As an aside, Lyman is the 2nd after the Revolution. This will be important as one of our projects is to map early settlers with their offspring during the time of the upheaval (DAR's bailiwick) and down to now. As in, the stories abound, many have been ignored, some of the ignored ought to be raised to awareness, and, folks, this stuff does not get done without someone stepping up (TGS, Inc.) and actually making an effort. 

Next up, we will pursue this generation a little with a further look at Lyman and his wife, Caroline Hopwood who was a native of Virginia. This is setting the stage for looking at Chloe and how notionally wrong is the GSMD in many senses. If they don't see this, well, we'll hope to detail issues to get the proper discussion taken place with necessary changes (bringing science to genealogy in unexpected ways). 

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Being exposed to the ways of the GSMD and running into families that were of the north and the south, what arose was an interest in western expansion which started with those who arrived on these shores, was constant throughout the early periods, accelerated after the jaunt of Lewis & Clark, and continued apace even into the middle part of the 20th century. People who were at the forward edge were always outside of normal reporting schemes. So, what we might know of them is sparse, in fact, and can be considered as missing. The above case? A girl being born before a western state started to collect vital records.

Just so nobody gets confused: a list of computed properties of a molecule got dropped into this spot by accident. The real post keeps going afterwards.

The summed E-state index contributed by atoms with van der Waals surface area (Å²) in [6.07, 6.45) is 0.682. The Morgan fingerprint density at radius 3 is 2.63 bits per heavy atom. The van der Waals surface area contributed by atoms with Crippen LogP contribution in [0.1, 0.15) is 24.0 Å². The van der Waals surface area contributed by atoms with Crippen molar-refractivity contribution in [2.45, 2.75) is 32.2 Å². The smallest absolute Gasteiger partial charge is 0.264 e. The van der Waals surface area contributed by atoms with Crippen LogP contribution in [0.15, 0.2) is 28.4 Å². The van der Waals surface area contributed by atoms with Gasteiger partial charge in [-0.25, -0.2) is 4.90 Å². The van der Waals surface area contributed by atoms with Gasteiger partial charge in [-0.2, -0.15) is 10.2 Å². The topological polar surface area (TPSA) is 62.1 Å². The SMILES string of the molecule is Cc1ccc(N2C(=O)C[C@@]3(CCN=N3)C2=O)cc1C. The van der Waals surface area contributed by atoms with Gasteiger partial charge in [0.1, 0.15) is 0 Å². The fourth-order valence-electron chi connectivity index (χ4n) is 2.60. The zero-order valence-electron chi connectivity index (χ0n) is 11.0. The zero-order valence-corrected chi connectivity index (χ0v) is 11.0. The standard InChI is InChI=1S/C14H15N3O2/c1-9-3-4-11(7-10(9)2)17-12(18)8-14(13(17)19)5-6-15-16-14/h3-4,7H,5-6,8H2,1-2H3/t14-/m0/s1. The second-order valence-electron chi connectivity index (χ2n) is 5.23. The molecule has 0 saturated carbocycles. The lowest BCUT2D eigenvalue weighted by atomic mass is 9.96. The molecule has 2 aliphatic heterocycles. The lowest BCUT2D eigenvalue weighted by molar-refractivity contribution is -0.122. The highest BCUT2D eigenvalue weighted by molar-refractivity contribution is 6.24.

There were various ways that people might have left traces, such as the family bible. But, another was the circuit rider who was a minister who visited remote folk in a periodic fashion. His notes would have been recorded in church records. The Wikipedia article is Methodist in orientation, but other denominations did this, too. And, for those families, the church is the primary source for information. It's funny. In a family with several brothers, two are well-documented. I need to try to see  how to leverage this information for the unknown brother who was a circuit rider, too. Of course, he's in the church records but has little known about him otherwise.

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As well as lonely graves, we have run across several instances of defunct cemeteries of late. That topic was hot and heavy early last year (2019) as we determined that Thomas' grave had been lost.  Then, we learned that Essex County had several examples of burials being moved, etc. to the extent of losing any information of the current whereabouts of the remains. 

Remarks: Modified: 07/03/2020

07/03/2020 -- Split out the 7th-generation work. As, with the 5th (U.S. Revolution), we can juxtapose with the 7th which  might have been the start of the thing of 'spoiled brats' that is so much American. Wait, we might go back to the start of Harvard (early animal house), but that can wait for a reawakening of the theme.